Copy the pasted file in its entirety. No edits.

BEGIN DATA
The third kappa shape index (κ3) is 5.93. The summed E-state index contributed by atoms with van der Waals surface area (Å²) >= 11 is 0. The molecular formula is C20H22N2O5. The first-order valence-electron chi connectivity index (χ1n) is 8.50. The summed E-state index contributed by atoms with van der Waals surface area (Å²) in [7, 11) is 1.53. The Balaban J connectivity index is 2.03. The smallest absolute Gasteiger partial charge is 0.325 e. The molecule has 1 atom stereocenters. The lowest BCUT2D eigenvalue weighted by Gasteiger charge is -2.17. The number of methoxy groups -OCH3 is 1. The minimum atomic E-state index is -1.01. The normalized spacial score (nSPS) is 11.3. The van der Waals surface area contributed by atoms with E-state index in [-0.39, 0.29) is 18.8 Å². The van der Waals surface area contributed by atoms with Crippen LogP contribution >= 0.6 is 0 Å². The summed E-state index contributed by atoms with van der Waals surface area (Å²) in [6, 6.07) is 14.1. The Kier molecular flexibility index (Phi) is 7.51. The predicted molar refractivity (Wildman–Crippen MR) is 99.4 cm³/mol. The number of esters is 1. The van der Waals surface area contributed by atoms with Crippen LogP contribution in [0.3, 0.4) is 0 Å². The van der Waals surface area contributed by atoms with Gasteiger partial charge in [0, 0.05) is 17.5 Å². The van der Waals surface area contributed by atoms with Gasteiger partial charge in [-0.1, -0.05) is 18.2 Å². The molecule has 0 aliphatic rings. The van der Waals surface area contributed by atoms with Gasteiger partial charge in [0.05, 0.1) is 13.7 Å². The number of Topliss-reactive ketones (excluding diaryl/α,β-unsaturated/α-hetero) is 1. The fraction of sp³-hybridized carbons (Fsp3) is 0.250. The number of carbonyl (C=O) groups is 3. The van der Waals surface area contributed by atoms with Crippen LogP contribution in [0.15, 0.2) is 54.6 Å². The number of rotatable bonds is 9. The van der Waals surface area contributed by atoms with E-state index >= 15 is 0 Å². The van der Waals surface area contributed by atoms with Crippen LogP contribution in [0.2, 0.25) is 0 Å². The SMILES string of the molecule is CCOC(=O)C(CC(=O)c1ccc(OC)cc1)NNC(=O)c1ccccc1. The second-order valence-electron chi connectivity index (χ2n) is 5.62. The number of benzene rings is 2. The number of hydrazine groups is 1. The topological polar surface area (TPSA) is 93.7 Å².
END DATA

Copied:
The third kappa shape index (κ3) is 5.93. The summed E-state index contributed by atoms with van der Waals surface area (Å²) >= 11 is 0. The molecular formula is C20H22N2O5. The first-order valence-electron chi connectivity index (χ1n) is 8.50. The summed E-state index contributed by atoms with van der Waals surface area (Å²) in [7, 11) is 1.53. The Balaban J connectivity index is 2.03. The smallest absolute Gasteiger partial charge is 0.325 e. The molecule has 1 atom stereocenters. The lowest BCUT2D eigenvalue weighted by Gasteiger charge is -2.17. The number of methoxy groups -OCH3 is 1. The minimum atomic E-state index is -1.01. The normalized spacial score (nSPS) is 11.3. The van der Waals surface area contributed by atoms with E-state index in [-0.39, 0.29) is 18.8 Å². The van der Waals surface area contributed by atoms with Crippen LogP contribution >= 0.6 is 0 Å². The summed E-state index contributed by atoms with van der Waals surface area (Å²) in [6, 6.07) is 14.1. The Kier molecular flexibility index (Phi) is 7.51. The predicted molar refractivity (Wildman–Crippen MR) is 99.4 cm³/mol. The number of esters is 1. The van der Waals surface area contributed by atoms with Crippen LogP contribution in [0.3, 0.4) is 0 Å². The van der Waals surface area contributed by atoms with Gasteiger partial charge in [0, 0.05) is 17.5 Å². The van der Waals surface area contributed by atoms with Gasteiger partial charge in [-0.1, -0.05) is 18.2 Å². The molecule has 0 aliphatic rings. The van der Waals surface area contributed by atoms with Gasteiger partial charge in [0.05, 0.1) is 13.7 Å². The number of Topliss-reactive ketones (excluding diaryl/α,β-unsaturated/α-hetero) is 1. The fraction of sp³-hybridized carbons (Fsp3) is 0.250. The number of carbonyl (C=O) groups is 3. The van der Waals surface area contributed by atoms with Crippen LogP contribution in [0.15, 0.2) is 54.6 Å². The number of rotatable bonds is 9. The van der Waals surface area contributed by atoms with E-state index >= 15 is 0 Å². The van der Waals surface area contributed by atoms with Crippen LogP contribution in [0.2, 0.25) is 0 Å². The SMILES string of the molecule is CCOC(=O)C(CC(=O)c1ccc(OC)cc1)NNC(=O)c1ccccc1. The second-order valence-electron chi connectivity index (χ2n) is 5.62. The number of benzene rings is 2. The number of hydrazine groups is 1. The topological polar surface area (TPSA) is 93.7 Å².